Jump to content
Corsair Community

H150i CPU Cooler not working?


acsrand
 Share

Recommended Posts

Sys. Specs. defined but here is a quick snapshot: i9-9900k, Gigabyte GeForce RTX2080 Aorus, MOBO Gibabyte Z390 Aorus Pro WiFi, 32GB G.Skill RAM, H150i CPU cooler FW v 1.0.4 (note-Corsair suprt. recommended not upgrading the FW above v 1.0.4)

 

Conditions:

Ambient T: 79F

CPU Pkg. Idle T: 37C, utilization 1% to 2%

H150i liquid T at idle 30.8C

 

 

My issue/concern: When I perform some task that drives the CPU utilization up to 14% to 15% I see a significant temp. rise in the CPU pkg (55C to 60C), although the H150i liquid coolent temp. remains around 31C to 32C (see attached temp data recording).

 

Is this the expected temp. rise for such a small CPU utilization?

Redcued data GORT1 H150i iCUE temps 21oct19.pdf

Link to comment
Share on other sites

What is your fan configuration and case fan set up?

 

Did you use the stock pre-applied thermal compound? Is your cooler mounted properly? If you can wiggle the cooler, it's probably too loose.

 

By the numbers in your read-out, are you running fans in a push-pull configuration on your radiator? 5600+ RPM is far higher than the mag-lev fans included with the kit are capable of.

Link to comment
Share on other sites

The case is a Phanteks Enthoo Full Tower:

2ea 140mm PWM Inlet Fans in the front

1ea 140mm PWM Inlet Fan in the bottom

1ea 140mm PWM Exhaust fan in the rear

3ea RTX2080 fans

3ea Corsair fans / radiator exhaust out the top

 

I used the stock pre-applied thermal compound

The CPU cooler seems to be firmly mounted to the back plate / CPU

Fans are stock that came with the Corsair Radiator. Exhaust air out the top, fans push air inside the case through the radiator. I realize that it is better to draw cool air through the radiator but given my case/fans/setup that was the best solution to have the air drawn out of the case through the radiator. Given that the cooler liquid is staying around 30.9C or so this configuration seems to appropriate.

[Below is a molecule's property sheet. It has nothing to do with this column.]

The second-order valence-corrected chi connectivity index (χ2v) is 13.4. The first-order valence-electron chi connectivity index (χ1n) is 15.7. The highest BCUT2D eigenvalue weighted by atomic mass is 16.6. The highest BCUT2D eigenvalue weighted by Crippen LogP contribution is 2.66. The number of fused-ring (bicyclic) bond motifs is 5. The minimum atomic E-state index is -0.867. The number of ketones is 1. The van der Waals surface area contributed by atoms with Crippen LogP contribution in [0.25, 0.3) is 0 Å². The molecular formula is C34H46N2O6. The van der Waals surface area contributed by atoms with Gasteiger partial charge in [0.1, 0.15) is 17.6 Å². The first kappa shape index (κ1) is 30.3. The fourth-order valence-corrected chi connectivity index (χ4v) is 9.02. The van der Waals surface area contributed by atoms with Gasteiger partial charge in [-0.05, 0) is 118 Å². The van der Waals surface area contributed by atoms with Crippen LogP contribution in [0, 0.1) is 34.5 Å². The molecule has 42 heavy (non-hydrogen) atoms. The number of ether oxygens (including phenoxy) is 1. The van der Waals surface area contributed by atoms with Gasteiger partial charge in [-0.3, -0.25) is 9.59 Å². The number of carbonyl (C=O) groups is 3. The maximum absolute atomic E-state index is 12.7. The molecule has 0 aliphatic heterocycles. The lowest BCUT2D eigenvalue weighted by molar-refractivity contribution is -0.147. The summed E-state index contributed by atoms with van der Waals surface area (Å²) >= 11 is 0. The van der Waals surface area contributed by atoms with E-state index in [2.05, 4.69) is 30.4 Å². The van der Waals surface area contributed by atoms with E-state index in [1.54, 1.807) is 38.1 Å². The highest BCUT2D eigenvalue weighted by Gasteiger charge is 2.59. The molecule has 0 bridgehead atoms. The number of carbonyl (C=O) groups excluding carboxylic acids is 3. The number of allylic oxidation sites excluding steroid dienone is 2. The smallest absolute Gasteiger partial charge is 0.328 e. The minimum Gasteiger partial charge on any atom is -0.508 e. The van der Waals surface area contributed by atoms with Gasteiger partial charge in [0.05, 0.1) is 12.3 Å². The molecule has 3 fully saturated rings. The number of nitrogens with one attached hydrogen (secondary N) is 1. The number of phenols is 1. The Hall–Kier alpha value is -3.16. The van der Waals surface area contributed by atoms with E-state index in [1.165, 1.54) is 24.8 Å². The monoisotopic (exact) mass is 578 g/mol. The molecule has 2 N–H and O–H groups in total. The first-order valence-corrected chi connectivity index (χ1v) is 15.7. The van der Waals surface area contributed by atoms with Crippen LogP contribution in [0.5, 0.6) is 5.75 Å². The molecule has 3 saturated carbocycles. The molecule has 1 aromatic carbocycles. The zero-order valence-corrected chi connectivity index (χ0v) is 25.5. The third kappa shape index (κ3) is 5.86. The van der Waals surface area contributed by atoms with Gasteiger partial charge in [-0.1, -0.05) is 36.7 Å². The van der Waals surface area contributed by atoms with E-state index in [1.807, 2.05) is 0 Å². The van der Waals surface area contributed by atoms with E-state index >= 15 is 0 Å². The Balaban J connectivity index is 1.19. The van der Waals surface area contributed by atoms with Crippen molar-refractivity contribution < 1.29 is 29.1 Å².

Edited by acsrand
Link to comment
Share on other sites

While related, CPU temp and coolant temperature are measurements of two different things. CPU temp is obvious and directly related to voltage, less the amount of heat physically conducted through the cold plate. CPU temp changes are instantaneous, up or down and swing with voltage and load.

 

Coolant temperature is the measure of how much heat is in the coolant system. This is the secondary level of cooling and perhaps better visualized as the heat overflow or holding chamber. Heat is immediately conducted off the cpu in phase 1. In phase 2 (the cooler), the heat is waiting to be expelled. If you continue to add more heat than you expel, the coolant temp will rise and transmit some of that heat back to the cpu. Coolant temp is minimum possible cpu temp with zero volts. +1C coolant temp = +1C cpu temp.

 

No cooler setting (fans or pump) affects the phase 1 conductivity. They only affect the phase 2 release of heat and this is why the fan speed is based on coolant temp. It doesn’t matter if you initiate 10 simultaneous instances of Prime 95, the CPU temp 1 second later is going to be high and the coolant temp unchanged. It takes time for excess heat to build up. Most 9900K/H150i combinations will see a coolant change of +6-8, but it will take 10 min to reach that and likely hold. There is always some variation for voltage and placement.

Link to comment
Share on other sites

c-attack, as you can see from the recorded data I ran this for far more than 10 min. yet I did not see the increase in liquid temp. you spoke of i.e. +6C-8C. So I am still in the same position wondering:

1 - Is there a problem with the Corsair CPU cooler?

2 - Is this normal and expected temps.?

3 - If this is not normal or expected typical temps. then what to do?

Link to comment
Share on other sites

1) I have no idea what interval that is polling at, so there is no obvious element of time on this end.

 

2) Your Vcore is all over the place. You hit more than 1.31v in places. If you pile on the voltage, the CPU temp will be high no matter if you have a small 120mm cooler or a 3m panel. There is no clue as to your frequency, but since 1.30v is enough to run all core 5.1 GHz on a 9900K, I am going to assume you are running full auto settings. That is what a Lake processor does on full auto and this is all stage 1 cooling - voltage and BIOS settings.